In this article, we introduce simple harmonic motion with a detailed overview and practice questions to get your marks moving!

Get your maths Extension 2 marks moving the right way! In this article, we give you an overview and questions to get you started with simple harmonic motion.

- NESA syllabus outcomes
- Assumed knowledge
- Simple Harmonic Motion
- Velocity in Terms of Position
- Maximum/Minimum Velocity and Acceleration
- Determining the Constants
- Proving Motion is SHM
- Graphing SHM
- Interpreting world problems
- Concept Check Questions
- Concept Check Solutions

Download your free Simple Harmonic Motion worksheet

This worksheet has 4 levels of difficulty to test your knowledge

Students:

- Derive equations for displacement, velocity and acceleration in terms of time, given that a motion is simple harmonic and describe the motion modelled by these equations
- Prove that motion is simple harmonic when given an equation of motion for acceleration, velocity or displacement and describe the resulting motion
- Sketch graphs of \(x\), \(\dot{x}\) and \(\ddot{x}\) as functions of \(t\) and interpret and describe features of the motion
- Prove that motion is simple harmonic when given graphs of motion for acceleration, velocity or displacement and determine equations for the motion and describe the resulting motion
- Derive \(v^2=g(x)\) and the equations for velocity and displacement in terms of time when given \(\ddot{x}=f(x)\) and initial conditions, and describe the resulting motion
- Use relevant formulae and graphs to solve problems involving simple harmonic motion

Students should already be familiar with trigonometric functions and their graphs, as well as differentiation and integration.

Students should also understand the mathematical relationship between position, velocity and acceleration.

Simple harmonic motion is a special type of 1 dimensional (straight line) motion, characterised by its acceleration towards and oscillation about an equilibrium point.

SHM is often used in physics, so for the rest of this article, the word particle will be used for the object in motion.

Other examples of SHM include a mass on a spring and the tides in the ocean.

In the above image, the black circle represents the particle, and the white circle the centre of motion (equilibrium point).

The acceleration of the particle is always towards the equilibrium point and is proportional to the distance. Mathematically this is:

\(a=-n^2(x-c)\), where \(n\) and \(c\) are constants

Whenever you see an acceleration of this form, you should be thinking SHM!

Very often the \(c\) will be omitted, which just means that the centre of motion is at \(x = 0\).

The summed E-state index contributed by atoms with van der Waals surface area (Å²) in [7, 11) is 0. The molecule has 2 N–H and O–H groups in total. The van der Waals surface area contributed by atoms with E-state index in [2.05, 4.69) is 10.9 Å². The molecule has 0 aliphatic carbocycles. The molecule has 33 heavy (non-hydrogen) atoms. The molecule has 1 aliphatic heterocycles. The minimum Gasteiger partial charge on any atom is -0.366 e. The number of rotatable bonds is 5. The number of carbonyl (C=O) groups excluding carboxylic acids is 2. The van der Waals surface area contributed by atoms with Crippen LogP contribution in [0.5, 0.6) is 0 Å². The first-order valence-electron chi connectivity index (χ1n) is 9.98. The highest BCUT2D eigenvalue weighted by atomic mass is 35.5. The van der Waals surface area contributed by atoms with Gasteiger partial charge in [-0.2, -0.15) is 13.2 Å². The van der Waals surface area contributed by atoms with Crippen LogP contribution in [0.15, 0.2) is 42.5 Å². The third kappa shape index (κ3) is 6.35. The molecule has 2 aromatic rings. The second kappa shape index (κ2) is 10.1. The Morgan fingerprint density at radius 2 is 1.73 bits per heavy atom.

The solution to this 2^{nd} order equation gives us the motion of the particle:

\(x(t)=A \ cos(nt+α) + c\), where \(A\) and \(α\) are constants

This should look familiar as it is simply a cosine curve, meaning that the motion of the particle is sinusoidal in nature.

The constants are the same as you would have learnt when studying the trigonometric functions, except now with an added physical meaning.

The **amplitude A** is the distance the particle travels away from the equilibrium point, \(α\) is the angular offset which determines the initial position of the particle, and c determines the equilibrium point.

The **constant n** is the angular frequency, which relates to the speed of oscillation.

Another quantity which you are likely familiar with is the period, which for SHM is how long it takes for a single oscillation.

This is calculated by \(T=\frac{2π}{n}\). We also have the frequency which is simply the inverse of the period, \(f = \frac{n}{2π}=\frac{1}{T}\).

So far we’ve only written the SHM equation using cos as it is the most commonly used, but you may also see this motion described using sine or even a combination of both!

Remembering again from your study of trigonometric functions, the sum of a sine and cosine curve is still sinusoidal, so motion of this form will still be simple harmonic.

\begin{align*}

x(t) &=Asin(nt+α)\\

x(t) &= Asin(nt)+Bsin(nt)\\

\end{align*}

Currently, we have an equation for the particle’s motion with respect for time, and we can differentiate the expression to determine the velocity and acceleration.

In many situations it is more helpful to consider the velocity of the particle with respect to its position, so another equation is needed.

The equation can simply be applied to a problem, so the derivation below is not necessary knowledge but is helpful in gaining a better understanding of this form of motion.

To start, we rewrite acceleration in the following form:

\(a= \frac{dv}{dt} = \frac{dx}{dt} \times \frac{dv}{dx} = v \frac{dv}{dx}\)

**Rearranging and integrating:**

\begin{align*}

a \ dx= v \ dv\\

\int a \ dx= \int v \ dv\\

\int a \ dx= \frac{1}{2} v^2 + C\\

\end{align*}

**Differentiating both sides:**

\(a= \frac{d}{dx} \frac{1}{2} v^2 \)

Which is a useful expression used very often in mechanics! We can now equate this to our SHM equation for acceleration:

\(-n^2x= \frac{d}{dx} \frac{1}{2} v^2\)

**Rearranging and integrating again, we end up with:**

\(v^2=-n^2(x^2-A^2)\)

And we now have an equation for velocity in terms of position! Notice that the integration constant conveniently turns out to be equal to the amplitude squared.